Wednesday, 20 December 2017

Posthumous Christmas : Samuel Coleridge-Taylor

Samuel Coleridge-Taylor Christmas Overture is "posthumous", in the sense that the present form in which it's known was made thirteen years after the composer’s death by a popular arranger, Sydney Barnes.  Colerdge-Taylor's original music was more extensive, being incidental music for a children's play, The Forest of Wild Thyme, in 1910.  There must be dozens of Christmas compilations but this is robust and rather jolly. One wonders what remains of the original manuscript. There's a good recording by the BBC Concert Orchestra conducted by Barry Wordsworth.

While still a student at the Royal College of Music, Coleridge-Taylor came to the attention of August Jaeger and Edward Elgar who arranged a commission for him at the 1897 Three Choirs Festival.    Hiawatha's Wedding Feast followed soon after, then the full Song of Hiawatha. By the age of 25, Coleridge-Taylor was a resounding success.   Hiawatha was a hit because it suited the taste of the time for grand excess, but it's actually a more more sophisticated work than its reputation might suggest.  Even in Hiawatha, Coleridge-Taylor experiments with non-western form, following Longfellow's attempts to recreate Native American chant and the use of exotc speech rhythm.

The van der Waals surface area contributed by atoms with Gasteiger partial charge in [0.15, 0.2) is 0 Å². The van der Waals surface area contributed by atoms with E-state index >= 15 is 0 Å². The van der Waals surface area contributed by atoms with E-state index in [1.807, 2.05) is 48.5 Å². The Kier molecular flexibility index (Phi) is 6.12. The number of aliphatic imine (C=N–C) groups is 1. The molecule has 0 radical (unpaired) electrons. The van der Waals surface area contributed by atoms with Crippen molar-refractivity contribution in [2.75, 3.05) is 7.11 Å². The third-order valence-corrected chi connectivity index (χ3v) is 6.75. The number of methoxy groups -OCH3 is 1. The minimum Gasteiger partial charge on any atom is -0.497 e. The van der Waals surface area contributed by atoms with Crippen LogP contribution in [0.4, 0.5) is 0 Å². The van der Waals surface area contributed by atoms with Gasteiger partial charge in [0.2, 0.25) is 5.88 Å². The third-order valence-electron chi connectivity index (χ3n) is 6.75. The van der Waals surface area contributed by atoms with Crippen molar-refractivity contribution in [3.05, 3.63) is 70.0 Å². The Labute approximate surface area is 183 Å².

Although he never knew his father and was brought up in an entirely English  environment, being half Black might have shaped his sense of identity, though his interest in the possibilities of "new world" music might also have been sparked by Dvořák and German and French composers of the era. Imagine if he had lived to know Ravel or Starvinsky, or to experience the Jazz Age and the innovations of the 1920's!  Understanding Coleridge-Taylor means understanding the social context in which he was operating, and very specifically the black and non-western culture  of his time.  

Thus I cannot recommend highly enough the book Samuel Coleridge -Taylor: a Musical Life by Jeffrey Green (Pickering & Chatto, 2011, 296pp). This is the kind of proper examination that Coleridge-Taylor deserves. Green is a meticulous researcher, with an encylopedic knowledge of Black society in Britain in Coleridge-Taylor's time.  Green's research is meticulous, drawing on sources rarely explored, and is presented with intelligent analysis. It's absolutely essential for anyone interested in multi-cultural Britain. But he's also superb on the social context of Victorian  and Edwardian Britain: a lesson for anyone really interested in knowing what life might have been like in crowded terrace houses and large extended families. Indeed, anyone interested in modern Britain needs to know Green's work.  

The first books on Coleridge-Taylor were written in the early years of the 20th century, before most could even conceive the subtleties of race and class politics. Thus the early books were a sanitized mix of myth and wishful thinking.  The tag "The Black Mahler" for example which has nothing to do with Coleridge-Taylor as a man and his music. It was coined in reference to Coleridge-Taylor’s celebrity when he arrived  in the United States, the reference being to the celebrity as a conductor accorded to Mahler when he visited America in the same period.  Nowadays anything with the word "Mahler" in it sells, so the temptation is to exploit the term for money value even though it's highly misleading.

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